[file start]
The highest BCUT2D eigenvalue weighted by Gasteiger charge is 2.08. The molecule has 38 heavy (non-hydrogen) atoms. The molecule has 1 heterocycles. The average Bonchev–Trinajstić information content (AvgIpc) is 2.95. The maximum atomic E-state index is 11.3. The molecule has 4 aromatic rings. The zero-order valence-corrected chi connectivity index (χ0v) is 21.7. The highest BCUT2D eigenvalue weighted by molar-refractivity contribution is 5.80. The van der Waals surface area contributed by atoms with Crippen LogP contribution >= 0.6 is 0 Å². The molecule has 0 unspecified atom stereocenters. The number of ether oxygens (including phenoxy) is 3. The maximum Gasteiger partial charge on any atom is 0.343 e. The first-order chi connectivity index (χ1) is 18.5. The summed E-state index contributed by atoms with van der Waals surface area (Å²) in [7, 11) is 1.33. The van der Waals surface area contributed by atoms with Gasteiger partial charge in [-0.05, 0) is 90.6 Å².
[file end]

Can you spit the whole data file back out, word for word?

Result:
The highest BCUT2D eigenvalue weighted by Gasteiger charge is 2.08. The molecule has 38 heavy (non-hydrogen) atoms. The molecule has 1 heterocycles. The average Bonchev–Trinajstić information content (AvgIpc) is 2.95. The maximum atomic E-state index is 11.3. The molecule has 4 aromatic rings. The zero-order valence-corrected chi connectivity index (χ0v) is 21.7. The highest BCUT2D eigenvalue weighted by molar-refractivity contribution is 5.80. The van der Waals surface area contributed by atoms with Crippen LogP contribution >= 0.6 is 0 Å². The molecule has 0 unspecified atom stereocenters. The number of ether oxygens (including phenoxy) is 3. The maximum Gasteiger partial charge on any atom is 0.343 e. The first-order chi connectivity index (χ1) is 18.5. The summed E-state index contributed by atoms with van der Waals surface area (Å²) in [7, 11) is 1.33. The van der Waals surface area contributed by atoms with Gasteiger partial charge in [-0.05, 0) is 90.6 Å².